Yost’s lineup is built around OF Alex Gordon (126 wRC+), who has emerged as one of the best all-around players in the game these last few years. He’s every bit as good as Brett Gardner in left field defensively. Probably better, really. DH Billy Butler (99 wRC+) is having a very poor year by his standards. C Salvador Perez (96 wRC+) is a budding star and the duo of OF Josh Willingham (121 wRC+) and OF Raul Ibanez (60 wRC+) give the all-important veteran presents.
OF Norichika Aoki (89 wRC+) and 2B Omar Infante (80 wRC+) set the table from the one-two spots in the lineup — good thing the Yankees didn’t give Infante four years, huh? — while OF Lorenzo Cain (108 wRC), SS Alcides Escobar (89 wRC+), and OF Jarrod Dyson (97 wRC+) provide speed. All three have stolen at least 20 bases. (The Royals lead the AL with 112 steals, 20 more than the second place Yankees.) 3B Mike Moustakas (80 wRC+), IF Christian Colon (182 wRC+ in very limited time), and C Erick Kratz (78 wRC+) fill out the rest of the position player crop.
Pitching Matchup: RHP Michael Pineda (vs. KC) vs. RHP James Shields (vs. NYY)
Figures. The Yankees are in town for one night only, and they still get stuck facing Kansas City’s best pitcher. The 32-year-old Shields has a 3.28 ERA (3.69 FIP) in 27 starts and 178.1 innings this season, though his strikeout rate (7.22 K/9 and 19.2 K%) is his lowest in five years. He still limits walks (1.82 BB/9 and 4.8 BB%) and does a decent job of keeping the ball in the park (0.96 HR/9 and 10.1 HR/FB%) and getting grounders (45.1%). Lefties (.327 wOBA) have a bit more success against Shields than righties (.311 wOBA). A mid-80s changeup remains his go-to pitch, but Shields has scaled back on it a bit this year and is throwing more low-90s four-seamers and mid-80s cutters. He also throws an upper-70s curveball on occasion. The Yankees scored one unearned run in six innings against the ex-Rays righty back in June.
The reason David Robertson and Dellin Betances are only “arguably” the best closer/setup man tandem in baseball is because RHP Greg Holland (2.14 FIP) and RHP Wade Davis (1.30 FIP) exist. They’re both outstanding. Throw in the super-hard-throwing RHP Kelvin Herrera (2.87 FIP) and you’ve got the best late-game trio in the game. None of the three pitched yesterday either.
The rest of Yost’s bullpen includes LHP Bruce Chen (1.59 FIP), LHP Francisley Bueno (3.06 FIP), RHP Aaron Crow (5.45 FIP), and RHP Jason Frasor (3.52 FIP). Both Frasor and Crow threw an inning yesterday. Joe Girardi‘s bullpen, on the other hand, is a bit of a mess after this weekend’s series with the White Sox. Robertson has pitched in three straight games and surely won’t be available tonight. I guess that makes Betances the closer du jour. Check out out Bullpen Workload page for recent reliever usage, then check out Royals Review and Royals Authority for the latest and greatest on the Royals.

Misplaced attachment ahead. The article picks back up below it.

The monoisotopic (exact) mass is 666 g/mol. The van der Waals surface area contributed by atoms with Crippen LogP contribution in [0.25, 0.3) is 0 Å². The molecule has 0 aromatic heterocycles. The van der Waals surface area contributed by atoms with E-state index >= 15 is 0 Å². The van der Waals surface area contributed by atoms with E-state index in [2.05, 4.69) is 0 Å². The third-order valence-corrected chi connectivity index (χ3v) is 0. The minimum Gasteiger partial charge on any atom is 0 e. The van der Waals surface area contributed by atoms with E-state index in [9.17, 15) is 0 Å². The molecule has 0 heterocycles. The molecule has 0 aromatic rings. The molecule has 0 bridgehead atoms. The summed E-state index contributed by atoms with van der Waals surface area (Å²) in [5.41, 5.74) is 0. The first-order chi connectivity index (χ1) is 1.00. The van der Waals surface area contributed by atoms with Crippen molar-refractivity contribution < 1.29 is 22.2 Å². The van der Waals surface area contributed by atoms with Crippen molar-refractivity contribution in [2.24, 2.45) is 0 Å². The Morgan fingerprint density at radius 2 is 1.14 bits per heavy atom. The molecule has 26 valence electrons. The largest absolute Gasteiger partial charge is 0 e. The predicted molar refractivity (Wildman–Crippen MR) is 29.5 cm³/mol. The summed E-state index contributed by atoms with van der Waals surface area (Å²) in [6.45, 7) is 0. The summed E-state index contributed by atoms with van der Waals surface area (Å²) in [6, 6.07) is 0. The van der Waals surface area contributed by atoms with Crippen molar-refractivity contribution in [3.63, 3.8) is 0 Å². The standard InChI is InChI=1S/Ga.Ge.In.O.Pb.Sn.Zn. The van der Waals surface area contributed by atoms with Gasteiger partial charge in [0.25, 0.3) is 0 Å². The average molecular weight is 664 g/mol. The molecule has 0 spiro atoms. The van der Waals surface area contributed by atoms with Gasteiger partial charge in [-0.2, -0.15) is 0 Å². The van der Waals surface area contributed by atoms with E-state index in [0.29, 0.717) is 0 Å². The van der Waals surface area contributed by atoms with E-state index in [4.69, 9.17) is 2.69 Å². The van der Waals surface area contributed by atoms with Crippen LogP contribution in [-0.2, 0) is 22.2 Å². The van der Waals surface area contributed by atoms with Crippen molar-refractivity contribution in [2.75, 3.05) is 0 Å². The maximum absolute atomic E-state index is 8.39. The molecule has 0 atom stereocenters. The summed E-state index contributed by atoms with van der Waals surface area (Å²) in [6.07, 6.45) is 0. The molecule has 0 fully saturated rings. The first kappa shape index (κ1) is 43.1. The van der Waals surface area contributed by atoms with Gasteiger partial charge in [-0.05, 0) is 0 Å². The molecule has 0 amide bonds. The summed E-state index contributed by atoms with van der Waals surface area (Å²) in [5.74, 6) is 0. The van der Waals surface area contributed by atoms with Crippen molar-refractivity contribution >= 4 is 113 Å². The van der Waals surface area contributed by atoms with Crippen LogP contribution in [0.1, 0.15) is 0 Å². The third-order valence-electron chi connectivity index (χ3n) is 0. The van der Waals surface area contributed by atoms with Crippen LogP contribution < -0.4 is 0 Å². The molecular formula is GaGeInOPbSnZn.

Late last week, the Red Sox signed free agent Cuban outfielder Rusney Castillo to a seven-year contract worth $72.5M. He’ll play in some minor league games this week and make his MLB debut in September. The Yankees were connected to Castillo — they reportedly liked him more as a second baseman — but opted to “end any pursuit” of him a few days before he wound up in Boston. Here are some notes on the international market, including some more details on New York’s pursuit of Castillo.
Yankees never made offer to Castillo
Both Jon Heyman and Joel Sherman report the Yankees did like Castillo — they saw him as a potential 20-homer player — but balked for luxury tax reasons once the bidding got up to $40M. They didn’t even make a contract offer. The Yankees are taxed 50% on every dollar they spend over the $189M threshold, so $72.5M for Castillo would have meant a $108.75M total investment, and they didn’t view him as that type of player. They considered him to be similar to trade deadline pickup Martin Prado. One thing is clear: the price for Cuban free agents is only going up with each new player who arrives.
The Next Big Thing
Isn’t it amazing how as soon as one high-profile Cuban player signs, the next one pops up? Ben Badler puts on a name on that next big thing, and it is 19-year-old Yoan Moncada. He is described as a “a 6-foot, 210-pound switch-hitting infielder who’s the best teenager to leave Cuba since Jorge Soler, a player with exciting tools and dominance of the Cuban junior leagues on par with what Yasiel Puig did at the same age.”
Here’s the obligatory video The video was removed from YouTube for whatever reason.
Now here’s the catch: no one seems to know where Moncada is at the moment. Badler says it doesn’t appear he is in Cuba but other reports say he is still on the island. If he is still in Cuba, it will obviously be a long time before Moncada is able to sign with a big league team, if ever. If he has defected, teams still have to wait for MLB to declare him a free agent and for the Office of the Foreign Assets Control to unblock him.
Because he is only 19, Moncada will be subject to the international spending restrictions clubs deal with each summer. The Yankees are unable to sign a player for more than $300,000 during the 2015-16 and 2016-17 signing periods as a result of this year’s international spending spree, so they won’t be able to make a serious play for Moncada if he becomes the available anytime soon. That’s the risk with going big in one signing period, taking yourself out of the running for the top talent in future years.